‘Management By Walking Around,’ was popular in the 1980’s. I became a manager of a large housekeeping department in the 80’s. The bedrock principle of the theory was that the, ‘best supervision takes place where the work is being done.’
I set my cap to talk with and bond with everyone that was in my department, which had over 400 people at that time!
My staff was a group of nine foreman, who each managed five or more Sub-Foreman and their custodial crews which were made up of Building Service Worker I’s and student custodial staff. We were responsible for the cleaning of almost 200 university buildings which included two satellite areas.
I was amazed at the openess of the people that I spoke with! I did not have the feeling that they were speaking to me with a hidden agenda or that they were misleading me. I had worked alongside of many of them, just a few months before!
During my discussions, that were unhurried and substantive, I discovered a plethora of oversights that management had failed to address! Some were easily fixed and some were major policy change needs!
I had staff tell me that it appeared that I and the Superintendent, I was the assistant superintendent, were hell bent on assuring that the department was contracted out! I had others tell me of illness in their family…and chronic illnesses that they were battling. Others told me that, at times, they became so stressed that they had considered suicide!
Our student staff told me of their experiences at Southern Illinois University @ Carbondale…and how that their custodial crew colleagues were some of the first, or perhaps only, representatives of the university that had shown an interest in them. Our international students, of which we had many, told me of their home and their culture and the loneliness that they felt…so far away from home!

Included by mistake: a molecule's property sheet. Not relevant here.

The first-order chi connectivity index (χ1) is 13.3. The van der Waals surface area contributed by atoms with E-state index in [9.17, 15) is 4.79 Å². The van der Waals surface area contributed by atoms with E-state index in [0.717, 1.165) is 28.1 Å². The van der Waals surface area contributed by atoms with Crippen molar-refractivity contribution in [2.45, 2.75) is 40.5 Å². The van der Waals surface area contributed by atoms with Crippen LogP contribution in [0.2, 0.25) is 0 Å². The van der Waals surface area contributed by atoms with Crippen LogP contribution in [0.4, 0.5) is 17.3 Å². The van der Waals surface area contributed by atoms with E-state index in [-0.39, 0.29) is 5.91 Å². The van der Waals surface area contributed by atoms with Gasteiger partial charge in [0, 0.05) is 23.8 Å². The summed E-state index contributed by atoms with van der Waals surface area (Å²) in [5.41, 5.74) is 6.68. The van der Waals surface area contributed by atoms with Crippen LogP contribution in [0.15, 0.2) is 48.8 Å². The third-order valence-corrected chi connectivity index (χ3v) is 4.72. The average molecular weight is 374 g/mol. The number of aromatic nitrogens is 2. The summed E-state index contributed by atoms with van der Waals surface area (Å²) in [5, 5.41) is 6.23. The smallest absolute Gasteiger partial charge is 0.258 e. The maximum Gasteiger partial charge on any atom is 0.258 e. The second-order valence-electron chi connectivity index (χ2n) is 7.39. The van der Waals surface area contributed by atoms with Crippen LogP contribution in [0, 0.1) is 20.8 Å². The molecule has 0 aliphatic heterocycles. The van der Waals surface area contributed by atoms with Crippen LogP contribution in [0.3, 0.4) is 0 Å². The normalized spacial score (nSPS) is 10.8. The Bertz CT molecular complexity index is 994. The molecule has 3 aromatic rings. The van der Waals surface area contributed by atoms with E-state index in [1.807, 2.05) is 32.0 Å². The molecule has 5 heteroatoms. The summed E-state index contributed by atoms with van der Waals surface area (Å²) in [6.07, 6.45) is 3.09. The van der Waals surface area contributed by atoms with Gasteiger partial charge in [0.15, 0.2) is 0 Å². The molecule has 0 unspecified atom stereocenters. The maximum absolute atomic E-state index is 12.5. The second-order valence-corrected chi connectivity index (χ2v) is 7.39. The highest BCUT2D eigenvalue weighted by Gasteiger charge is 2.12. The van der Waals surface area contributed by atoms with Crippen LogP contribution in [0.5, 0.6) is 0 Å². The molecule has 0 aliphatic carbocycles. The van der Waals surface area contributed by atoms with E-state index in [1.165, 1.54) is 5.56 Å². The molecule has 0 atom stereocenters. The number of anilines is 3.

I discovered that some of our Sub-Foreman had been incorrect in the management of their student staff and that some had terminated them…without cause! I discovered that my perspective was, vastly, different than some of my Foreman regarding certain individuals and that bias had clouded their managerial judgement.
As I spoke with my, precious, colleagues…I found that the majority of them lived and died for their SIU job! They loved the students of our campus…they loved the faculty and staff…and they loved and treated the buildings that they were responsible for like their own home!
My friends and colleagues did not want to see me every day…but they appreciated that I was not only available to everyone of them…but that I would hear their concerns and act upon issues that needed to be addressed!
I have come away from many meetings with my tail between my legs and wondering how I could have been so inept as to not have known what was going on with a trusted technician that was being bullied or abused or teated shabbily!
A member of the university community berated me for nearly an hour as to the poor management style that I had and a basket full of concerns that she had regarding the cleanliness of her building. She ended the conversation by extolling me that, ‘I could be better!’
I told the irate customer that I agreed with her and that I was going to hang up the phone and proceed to work on the project that she suggested.
Support of my mangers did not equal, no matter what wrong that they had perpetrated on their staff, was alright with me, but it mean’t unwavering support as long as they were seeking the two goals of my management doctrine…always treat you colleagues with respect and dignity….and produce clean university buildings!
Many managers and administrators and supervisors are in a hurry to ‘lower the boom’ on their transgressing staff. My motto was that if we err let us err on the side of mercy!